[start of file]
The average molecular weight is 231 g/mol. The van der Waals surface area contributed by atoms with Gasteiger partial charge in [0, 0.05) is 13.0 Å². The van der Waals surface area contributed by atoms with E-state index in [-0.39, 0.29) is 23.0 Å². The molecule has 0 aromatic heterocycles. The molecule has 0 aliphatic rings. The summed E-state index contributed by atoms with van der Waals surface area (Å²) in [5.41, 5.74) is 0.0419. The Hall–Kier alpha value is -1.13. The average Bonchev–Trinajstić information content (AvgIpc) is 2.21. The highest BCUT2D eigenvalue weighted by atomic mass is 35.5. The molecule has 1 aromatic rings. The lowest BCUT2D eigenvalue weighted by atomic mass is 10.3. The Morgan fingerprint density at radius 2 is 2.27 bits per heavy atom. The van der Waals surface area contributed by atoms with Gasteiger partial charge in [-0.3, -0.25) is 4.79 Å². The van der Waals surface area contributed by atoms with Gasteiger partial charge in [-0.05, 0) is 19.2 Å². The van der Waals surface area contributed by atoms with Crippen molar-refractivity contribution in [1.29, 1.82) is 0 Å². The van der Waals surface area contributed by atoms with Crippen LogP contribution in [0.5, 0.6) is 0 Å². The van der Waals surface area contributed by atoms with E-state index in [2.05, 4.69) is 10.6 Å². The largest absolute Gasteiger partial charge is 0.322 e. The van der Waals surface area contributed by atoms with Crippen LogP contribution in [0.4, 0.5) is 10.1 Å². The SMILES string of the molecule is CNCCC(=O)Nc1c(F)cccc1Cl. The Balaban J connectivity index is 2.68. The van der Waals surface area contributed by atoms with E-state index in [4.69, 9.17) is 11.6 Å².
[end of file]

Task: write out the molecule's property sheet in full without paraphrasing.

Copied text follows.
The average molecular weight is 231 g/mol. The van der Waals surface area contributed by atoms with Gasteiger partial charge in [0, 0.05) is 13.0 Å². The van der Waals surface area contributed by atoms with E-state index in [-0.39, 0.29) is 23.0 Å². The molecule has 0 aromatic heterocycles. The molecule has 0 aliphatic rings. The summed E-state index contributed by atoms with van der Waals surface area (Å²) in [5.41, 5.74) is 0.0419. The Hall–Kier alpha value is -1.13. The average Bonchev–Trinajstić information content (AvgIpc) is 2.21. The highest BCUT2D eigenvalue weighted by atomic mass is 35.5. The molecule has 1 aromatic rings. The lowest BCUT2D eigenvalue weighted by atomic mass is 10.3. The Morgan fingerprint density at radius 2 is 2.27 bits per heavy atom. The van der Waals surface area contributed by atoms with Gasteiger partial charge in [-0.3, -0.25) is 4.79 Å². The van der Waals surface area contributed by atoms with Gasteiger partial charge in [-0.05, 0) is 19.2 Å². The van der Waals surface area contributed by atoms with Crippen molar-refractivity contribution in [1.29, 1.82) is 0 Å². The van der Waals surface area contributed by atoms with Crippen LogP contribution in [0.5, 0.6) is 0 Å². The van der Waals surface area contributed by atoms with E-state index in [2.05, 4.69) is 10.6 Å². The largest absolute Gasteiger partial charge is 0.322 e. The van der Waals surface area contributed by atoms with Crippen LogP contribution in [0.4, 0.5) is 10.1 Å². The SMILES string of the molecule is CNCCC(=O)Nc1c(F)cccc1Cl. The Balaban J connectivity index is 2.68. The van der Waals surface area contributed by atoms with E-state index in [4.69, 9.17) is 11.6 Å².